The Iranian regime has always insisted that the arrest of the three American hikers held in Tehran for the past 11 months on espionage charges occurred on its territory, close to the frontier with Iraqi Kurdistan. But a new report by the Investigative Fund and the Nation magazine strongly suggests that the hikers -- including independent journalist Shane Bauer, his fiancée Sarah Shourd, and their friend Joshua Fattal -- were actually seized by Iranian police officers on the Iraqi side of the border.
Two eyewitnesses who observed the incident on July 21, 2009, say that as the hikers descended a mountain on the poorly marked border, uniformed Iranian police border guards "waved the hikers toward the Iranian side" in a threatening manner, then fired a warning shot into the air. Then the guards ventured a few yards into Iraqi territory -- where they lacked any authority -- and apprehended them.
The witness statements corroborate remarks made by Bauer last May 20, during a televised meeting between the hikers and their mothers at a hotel in Tehran. At the time, Bauer said they had not walked into Iran, as the government had charged, but then stopped abruptly, saying, "We can't really talk about that." Not long after the original arrest, in August 2009, London’s Daily Telegraph quoted a local tribal leader saying he knew that the hikers "were targeted and captured by a group that came over from Iran, ignoring Iraq's sovereignty."
The underlying motive for the arrests remains uncertain But the five-month investigation also reveals that the commanding officer of the Revolutionary Guard intelligence unit in that region, who initially took custody of the hikers, was shortly afterward placed under arrest himself. The intelligence chief, Lt. Col. Heyva Taab, has turned out to be a highly suspicious character, according to sources in Iran and bulletins posted on a local website, Kurdistan Va Kurdnews, which claim that Taab was the single most powerful figure in Iran's Kurdistan province before his fall.
Since then, those sources say, Taab has been implicated in an enormous smuggling enterprise that was responsible for "dozens of murders, rapes and kidnappings." His alleged and highly colorful crimes, which the story describes in detail, have become the subject of numerous lawsuits by the families of victims. Taab reportedly awaits execution in a Tehran prison.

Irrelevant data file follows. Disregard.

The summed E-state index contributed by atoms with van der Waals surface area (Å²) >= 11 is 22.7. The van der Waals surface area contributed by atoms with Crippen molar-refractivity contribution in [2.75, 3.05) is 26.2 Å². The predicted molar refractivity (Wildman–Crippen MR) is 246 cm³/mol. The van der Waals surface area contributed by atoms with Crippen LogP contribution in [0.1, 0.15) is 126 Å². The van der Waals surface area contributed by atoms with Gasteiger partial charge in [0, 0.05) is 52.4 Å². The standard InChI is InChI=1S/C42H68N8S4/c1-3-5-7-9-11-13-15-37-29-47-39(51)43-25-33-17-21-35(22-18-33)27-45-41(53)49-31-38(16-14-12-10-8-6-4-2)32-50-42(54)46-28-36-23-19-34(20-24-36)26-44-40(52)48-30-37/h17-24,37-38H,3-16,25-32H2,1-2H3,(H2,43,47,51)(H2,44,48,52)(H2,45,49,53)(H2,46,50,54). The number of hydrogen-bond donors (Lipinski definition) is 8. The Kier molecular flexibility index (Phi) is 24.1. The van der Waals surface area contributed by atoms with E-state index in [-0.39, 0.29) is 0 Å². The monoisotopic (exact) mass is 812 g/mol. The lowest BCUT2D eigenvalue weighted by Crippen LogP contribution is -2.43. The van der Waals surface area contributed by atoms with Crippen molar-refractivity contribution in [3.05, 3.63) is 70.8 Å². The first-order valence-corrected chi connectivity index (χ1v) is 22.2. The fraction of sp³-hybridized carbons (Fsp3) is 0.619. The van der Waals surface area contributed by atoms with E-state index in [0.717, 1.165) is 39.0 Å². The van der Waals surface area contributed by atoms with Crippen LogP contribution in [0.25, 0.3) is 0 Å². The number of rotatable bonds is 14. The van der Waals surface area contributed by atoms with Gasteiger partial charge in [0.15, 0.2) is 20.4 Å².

Written by a courageous Iranian journalist who goes by the pen name of Babak Sarfaraz, the story places the detention of the hikers within the context of political and armed conflict between the Islamic Republic and the Kurdish communities demanding regional autonomy. (Here I should note again that I'm an editor of the Investigative Fund, which has also supported Bauer's reporting in the past.)
Although Iranian officials say that the hikers will soon be put on trial for espionage, the Taab case may complicate the government's case:
"These new revelations, if indeed true, show the hikers have been victims of political machinations and manipulation," said Hadi Ghaemi, executive director of the International Campaign for Human Rights in Iran. "The fact that they have been held for so long without prosecution strongly supports this trend. Under Iranian laws, they have committed no crime and should be released immediately. Their Iranian lawyer, who has studied the judicial files against them, has consistently maintained the only charge against them is illegal entry, which is subject to a fine and not arbitrary detention for so long. With this new information, even that charge appears fabricated, and there is no basis for holding them."
Friends and family of Bauer, Shourd and Fattal are seeking their release through Free the Hikers, which organizes support and statements on their behalf, most recently including appeals from Desmond Tutu, Noam Chomsky, Cindy Sheehan, former U.N. High Commissioner for Human Rights Louise Arbour, and Nobel Peace Prize winners Mairead Maguire and Betty Williams of Northern Ireland.